Happy Save Mono Lake Day, 29th anniversary edition

“Today, my friends, we’ve done the right thing. Today, we saved Mono Lake.”
—Marc Del Piero, Chair of the State Water Resources Control Board, September 28, 1994

On September 28, 1994, the California State Water Resources Control Board issued Decision 1631, amending the City of Los Angeles’ water licenses “to establish fishery protection flows in streams tributary to Mono Lake and to protect Public Trust resources at Mono Lake and in the Mono Lake Basin.”

State Water Board Decision 1631 marked a new era of environmental commitment in Los Angeles when city leaders joined with the Mono Lake Committee and state and federal agencies to declare that the State Water Board had found the path forward. All would support raising the lake to a healthy management level, the restoration of the damaged streams, and sustainable water supply development to meet the real needs of the city. Photo by Geoff McQuilkin.

There was urgency in this action back in 1994, and today, as we arrive at the 29th anniversary of this history-making decision, the lake is still nine vertical feet below the Public Trust lake level—a problem that looms large for the lake, its unique ecosystem, its millions migratory and nesting birds, and people who care for and rely on this special place. While this year’s formidable lake level rise has been exciting, Los Angeles Department of Water & Power water diversions will soon begin chipping away at the progress made.

“This decision … amends Los Angeles’s water right licenses,” the State Water Board declared, “to gradually restore the average water elevation of Mono Lake to approximately 6,392 feet above mean sea level in order to protect public trust resources at Mono Lake.” Today DWP diversions continue and yet the lake is ten years late and nine feet short of reaching the 6392-foot level, shown here at the top of the pole. Photo by Santiago M. Escruceria.

The State Water Board decision established the Public Trust lake level at 6392 feet above sea level, determining it to be the healthy management level necessary to protect the lake. The Board expected that it would take about 20 years for the lake to rise to 6392 in a plan that also provided for some water diversions to Los Angeles.

In addition, 6392 will reduce the lake salinity so that a healthy ecosystem can thrive, improve air quality by covering exposed dry lakebed and reducing toxic dust storms, protect the nesting California Gull colony, and provide a buffer of water to protect the lake in the face of climate change.

A big year

This year, at a workshop held by the State Water Board in February, Mono Lake Committee members and experts showed up in the hundreds and wrote letters in the thousands, bringing the sense of urgency that resonated with the Board.

Today, as in 1994, the Mono Lake Committee is dedicated to helping Los Angeles secure more water conservation measures. LA leaders have already made significant commitments to rapidly implementing environmentally responsible local supply projects such as stormwater capture, turf replacement, conservation, and water recycling.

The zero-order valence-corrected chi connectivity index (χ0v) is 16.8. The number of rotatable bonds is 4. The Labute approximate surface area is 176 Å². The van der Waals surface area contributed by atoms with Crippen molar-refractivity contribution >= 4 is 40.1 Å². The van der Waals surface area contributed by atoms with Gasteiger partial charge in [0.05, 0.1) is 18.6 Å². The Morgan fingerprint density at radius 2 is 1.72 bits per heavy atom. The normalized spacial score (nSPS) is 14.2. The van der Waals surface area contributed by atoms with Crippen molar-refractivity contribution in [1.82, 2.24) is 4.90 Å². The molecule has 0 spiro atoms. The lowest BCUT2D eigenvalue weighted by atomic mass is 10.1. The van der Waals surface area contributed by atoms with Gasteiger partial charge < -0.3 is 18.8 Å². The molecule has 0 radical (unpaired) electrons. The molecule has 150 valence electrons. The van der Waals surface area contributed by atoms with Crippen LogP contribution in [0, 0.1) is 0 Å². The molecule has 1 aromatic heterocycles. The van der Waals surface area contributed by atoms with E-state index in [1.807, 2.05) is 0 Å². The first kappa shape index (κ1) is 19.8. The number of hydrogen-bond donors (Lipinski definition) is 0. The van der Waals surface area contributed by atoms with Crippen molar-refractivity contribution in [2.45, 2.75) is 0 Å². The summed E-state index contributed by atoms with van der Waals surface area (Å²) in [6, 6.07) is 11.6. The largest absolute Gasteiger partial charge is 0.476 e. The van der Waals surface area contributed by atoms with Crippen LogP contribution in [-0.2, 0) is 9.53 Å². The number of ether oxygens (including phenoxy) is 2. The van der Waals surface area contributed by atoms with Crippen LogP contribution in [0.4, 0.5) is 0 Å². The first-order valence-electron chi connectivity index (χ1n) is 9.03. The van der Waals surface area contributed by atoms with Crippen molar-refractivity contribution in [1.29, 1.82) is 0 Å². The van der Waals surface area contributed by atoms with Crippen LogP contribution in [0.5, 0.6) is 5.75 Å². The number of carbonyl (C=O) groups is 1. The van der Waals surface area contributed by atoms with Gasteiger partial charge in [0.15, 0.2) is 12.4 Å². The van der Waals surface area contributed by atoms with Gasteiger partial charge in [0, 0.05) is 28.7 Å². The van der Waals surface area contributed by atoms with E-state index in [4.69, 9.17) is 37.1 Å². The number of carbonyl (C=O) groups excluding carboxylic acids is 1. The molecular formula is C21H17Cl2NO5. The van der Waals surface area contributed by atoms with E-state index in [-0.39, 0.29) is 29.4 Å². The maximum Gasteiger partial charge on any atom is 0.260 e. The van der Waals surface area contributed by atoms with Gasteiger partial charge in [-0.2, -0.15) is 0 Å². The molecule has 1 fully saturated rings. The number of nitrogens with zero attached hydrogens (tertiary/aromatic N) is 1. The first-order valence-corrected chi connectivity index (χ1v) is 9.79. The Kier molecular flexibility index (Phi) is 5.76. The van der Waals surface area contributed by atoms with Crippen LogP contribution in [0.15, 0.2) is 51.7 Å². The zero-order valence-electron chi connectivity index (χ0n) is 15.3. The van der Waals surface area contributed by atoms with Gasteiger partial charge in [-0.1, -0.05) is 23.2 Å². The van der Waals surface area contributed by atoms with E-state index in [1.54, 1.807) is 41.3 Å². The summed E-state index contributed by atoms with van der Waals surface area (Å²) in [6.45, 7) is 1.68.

The people of LA are calling for the same solutions. In front of the LA City Council Energy & Environment Committee, East Yard Communities for Environmental Justice leader mark! Lopez talked about “the imperative to stop relying on imported water” from Mono Lake for the sake of Los Angeles, because “the more that we become free of that the stronger we get in our communities when it comes to resilience.”

While we are still awaiting word on a specific hearing date, we are heartened by the great interest in this issue shown in Los Angeles and in the media as people are realizing that Mono Lake still needs saving.

Celebrating the anniversary

Volunteers pull Bassia hyssopifolia, an invasive shrub, from Twain Islet, the primary nesting site for California Gulls. Photo by Bartshe Miller.

Today out at Mono Lake we’ve gathered a hearty crew of volunteers to help remove a rapidly spreading and tenacious invasive weed from the islets where the California Gulls nest. This issue is one of many that illustrate the problems of the lake lingering below its management level.

In the weeks ahead we’ll be losing some of the lake level gains we’ve seen this year when DWP begins exporting 4,500 acre-feet of water allowed under the current water diversion rules.

There is much work to be done in order to reach the Public Trust lake level, so I encourage you to take a moment for a virtual visit to Mono Lake. The BBC just released this four-minute video on Decision 1631 and the current state of Mono Lake that provides a great summary of where things stand for Mono Lake. PBS Nature visited this summer and made this beautiful and inspiring nine-minute video.

“We cannot overemphasize the value—to ourselves and future generations—of a living, healthy Mono Lake.”
—David Gaines, Co-Founder, Mono Lake Committee

Top photo courtesy of John Dittli.